ANDY BRENNAN, CIDER EVANGELIST
The artist behind Aaron Burr Cider celebrates an uncultivated culture.
If there is one person who would be named spiritual leader of the Feral Cider Society (if we ever got that formal) it would be Andy Brennan of Aaron Burr Cider in upstate New York. A fine artist by trade, Brennan found himself in 2008 living in the New York countryside surrounded by “uncultivated” apples, as he calls them — abandoned orchards, feral seedlings, gnarled methuselahs near old cellar holes. Brennan was inspired to plant an orchard and make cider, but when he showed his soil maps to experts at Cornell University, they told him it was hopeless — apples would never thrive in such rocky, inhospitable terrain. But Brennan looked at the ancient trees growing all around him and decided they knew more than the experts.
Eight years later, working entirely with feral fruit, Brennan has become one of the most celebrated cider makers in America. Elite Manhattan restaurants such as Eleven Madison Park, Per Se and Gramercy Tavern compete to carry bottles of Aaron Burr Cider, which are always in short supply because Brennan has no way of scaling up — he can only work with what the wild trees provide each fall. He believes that when apple trees are not babied with chemical fertilizers and pesticides, or with overly easy growing conditions, they find ways of coping with their environment that give their fruit more complex, transcendent flavors. And he must be right because a glass of Aaron Burr Cider is filled with funky, floral, woodsy notes unlike anything found in conventional cider.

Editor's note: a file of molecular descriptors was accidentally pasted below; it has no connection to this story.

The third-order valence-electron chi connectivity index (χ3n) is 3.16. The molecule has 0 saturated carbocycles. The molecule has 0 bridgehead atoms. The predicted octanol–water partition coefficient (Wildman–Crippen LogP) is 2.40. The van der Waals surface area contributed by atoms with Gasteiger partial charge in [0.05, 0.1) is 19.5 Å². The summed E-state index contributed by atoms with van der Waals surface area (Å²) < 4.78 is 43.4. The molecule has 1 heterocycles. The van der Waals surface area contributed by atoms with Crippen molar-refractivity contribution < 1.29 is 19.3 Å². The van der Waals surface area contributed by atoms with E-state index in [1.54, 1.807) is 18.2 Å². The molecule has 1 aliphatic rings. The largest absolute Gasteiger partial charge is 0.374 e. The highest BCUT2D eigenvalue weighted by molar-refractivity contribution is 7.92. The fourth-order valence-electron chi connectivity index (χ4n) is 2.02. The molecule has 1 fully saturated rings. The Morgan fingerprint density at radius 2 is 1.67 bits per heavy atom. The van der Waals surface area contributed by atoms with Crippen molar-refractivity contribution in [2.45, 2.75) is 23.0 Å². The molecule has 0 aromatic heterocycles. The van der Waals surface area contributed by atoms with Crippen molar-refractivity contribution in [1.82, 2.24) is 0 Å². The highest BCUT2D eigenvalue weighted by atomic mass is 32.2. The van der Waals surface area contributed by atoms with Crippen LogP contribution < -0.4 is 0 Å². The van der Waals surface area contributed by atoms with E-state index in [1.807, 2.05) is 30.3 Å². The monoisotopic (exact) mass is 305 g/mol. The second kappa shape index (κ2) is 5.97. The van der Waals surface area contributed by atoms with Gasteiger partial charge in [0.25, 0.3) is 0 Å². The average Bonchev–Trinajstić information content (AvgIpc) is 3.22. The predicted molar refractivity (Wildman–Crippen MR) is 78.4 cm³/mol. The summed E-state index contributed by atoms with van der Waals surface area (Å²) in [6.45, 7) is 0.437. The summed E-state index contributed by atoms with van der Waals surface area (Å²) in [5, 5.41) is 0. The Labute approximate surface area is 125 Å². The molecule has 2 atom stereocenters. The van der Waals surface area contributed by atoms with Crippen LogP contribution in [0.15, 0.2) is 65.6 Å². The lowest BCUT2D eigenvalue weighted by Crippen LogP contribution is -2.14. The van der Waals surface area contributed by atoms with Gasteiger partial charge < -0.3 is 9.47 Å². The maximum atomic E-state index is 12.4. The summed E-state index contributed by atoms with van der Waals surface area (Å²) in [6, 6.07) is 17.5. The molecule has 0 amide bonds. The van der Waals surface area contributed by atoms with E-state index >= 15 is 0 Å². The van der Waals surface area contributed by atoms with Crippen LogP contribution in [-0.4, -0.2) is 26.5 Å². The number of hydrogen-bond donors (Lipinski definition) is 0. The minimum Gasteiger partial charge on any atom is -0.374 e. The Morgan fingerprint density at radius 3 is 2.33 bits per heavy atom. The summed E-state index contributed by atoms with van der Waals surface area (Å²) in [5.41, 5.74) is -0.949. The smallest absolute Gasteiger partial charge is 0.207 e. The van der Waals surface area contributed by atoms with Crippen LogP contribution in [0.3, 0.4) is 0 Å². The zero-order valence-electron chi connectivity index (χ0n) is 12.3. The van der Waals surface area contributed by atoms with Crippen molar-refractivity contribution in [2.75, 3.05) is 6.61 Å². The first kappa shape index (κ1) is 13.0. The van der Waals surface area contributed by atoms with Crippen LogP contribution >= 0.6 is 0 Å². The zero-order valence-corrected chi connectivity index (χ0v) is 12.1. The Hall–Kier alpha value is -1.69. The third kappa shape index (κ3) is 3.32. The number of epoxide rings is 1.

“Cider offers companionship and wonder,” Brennan says. “Truly fine cider is a collaboration with the life cycle of apples and their juice. We experience the growing season together and we enter the dormancy of winter together with the yeasts. A good cider maker is a shepherd.”
You can learn all about Brennan’s flock at AaronBurrCider.com.
Polly, Andy Brennan and Bertha (the apple tree)